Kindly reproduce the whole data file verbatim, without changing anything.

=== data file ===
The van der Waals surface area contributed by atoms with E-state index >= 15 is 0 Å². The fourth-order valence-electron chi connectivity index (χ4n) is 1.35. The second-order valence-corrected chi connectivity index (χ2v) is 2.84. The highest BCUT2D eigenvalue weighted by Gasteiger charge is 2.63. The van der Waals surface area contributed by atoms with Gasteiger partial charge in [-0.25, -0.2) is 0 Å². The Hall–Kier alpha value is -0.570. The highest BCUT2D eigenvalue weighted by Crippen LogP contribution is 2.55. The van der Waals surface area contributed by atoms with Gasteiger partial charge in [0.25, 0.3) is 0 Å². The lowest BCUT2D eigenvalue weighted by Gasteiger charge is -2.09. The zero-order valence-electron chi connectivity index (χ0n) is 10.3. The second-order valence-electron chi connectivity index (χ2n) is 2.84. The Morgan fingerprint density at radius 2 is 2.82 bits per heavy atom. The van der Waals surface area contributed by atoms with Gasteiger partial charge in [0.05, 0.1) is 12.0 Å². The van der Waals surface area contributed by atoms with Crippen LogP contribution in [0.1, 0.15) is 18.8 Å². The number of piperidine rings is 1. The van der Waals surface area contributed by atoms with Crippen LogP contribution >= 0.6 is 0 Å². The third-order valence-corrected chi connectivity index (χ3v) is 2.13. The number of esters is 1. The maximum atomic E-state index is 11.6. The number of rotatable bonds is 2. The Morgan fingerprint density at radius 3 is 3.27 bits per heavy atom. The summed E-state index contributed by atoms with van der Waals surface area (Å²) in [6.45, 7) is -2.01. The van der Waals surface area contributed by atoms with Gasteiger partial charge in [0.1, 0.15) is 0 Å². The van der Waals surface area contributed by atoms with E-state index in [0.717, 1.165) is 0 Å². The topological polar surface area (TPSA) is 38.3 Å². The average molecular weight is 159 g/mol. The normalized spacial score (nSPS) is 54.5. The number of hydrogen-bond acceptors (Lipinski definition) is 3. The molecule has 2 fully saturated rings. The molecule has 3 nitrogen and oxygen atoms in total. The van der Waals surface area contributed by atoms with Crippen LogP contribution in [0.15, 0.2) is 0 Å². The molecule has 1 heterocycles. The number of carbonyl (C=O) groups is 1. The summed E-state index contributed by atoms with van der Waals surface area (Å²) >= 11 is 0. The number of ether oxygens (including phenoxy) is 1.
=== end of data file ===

The van der Waals surface area contributed by atoms with E-state index >= 15 is 0 Å². The fourth-order valence-electron chi connectivity index (χ4n) is 1.35. The second-order valence-corrected chi connectivity index (χ2v) is 2.84. The highest BCUT2D eigenvalue weighted by Gasteiger charge is 2.63. The van der Waals surface area contributed by atoms with Gasteiger partial charge in [-0.25, -0.2) is 0 Å². The Hall–Kier alpha value is -0.570. The highest BCUT2D eigenvalue weighted by Crippen LogP contribution is 2.55. The van der Waals surface area contributed by atoms with Gasteiger partial charge in [0.25, 0.3) is 0 Å². The lowest BCUT2D eigenvalue weighted by Gasteiger charge is -2.09. The zero-order valence-electron chi connectivity index (χ0n) is 10.3. The second-order valence-electron chi connectivity index (χ2n) is 2.84. The Morgan fingerprint density at radius 2 is 2.82 bits per heavy atom. The van der Waals surface area contributed by atoms with Gasteiger partial charge in [0.05, 0.1) is 12.0 Å². The van der Waals surface area contributed by atoms with Crippen LogP contribution in [0.1, 0.15) is 18.8 Å². The number of piperidine rings is 1. The van der Waals surface area contributed by atoms with Crippen LogP contribution >= 0.6 is 0 Å². The third-order valence-corrected chi connectivity index (χ3v) is 2.13. The number of esters is 1. The maximum atomic E-state index is 11.6. The number of rotatable bonds is 2. The Morgan fingerprint density at radius 3 is 3.27 bits per heavy atom. The summed E-state index contributed by atoms with van der Waals surface area (Å²) in [6.45, 7) is -2.01. The van der Waals surface area contributed by atoms with Gasteiger partial charge in [0.1, 0.15) is 0 Å². The van der Waals surface area contributed by atoms with E-state index in [0.717, 1.165) is 0 Å². The topological polar surface area (TPSA) is 38.3 Å². The average molecular weight is 159 g/mol. The normalized spacial score (nSPS) is 54.5. The number of hydrogen-bond acceptors (Lipinski definition) is 3. The molecule has 2 fully saturated rings. The molecule has 3 nitrogen and oxygen atoms in total. The van der Waals surface area contributed by atoms with Crippen LogP contribution in [0.15, 0.2) is 0 Å². The molecule has 1 heterocycles. The number of carbonyl (C=O) groups is 1. The summed E-state index contributed by atoms with van der Waals surface area (Å²) >= 11 is 0. The number of ether oxygens (including phenoxy) is 1.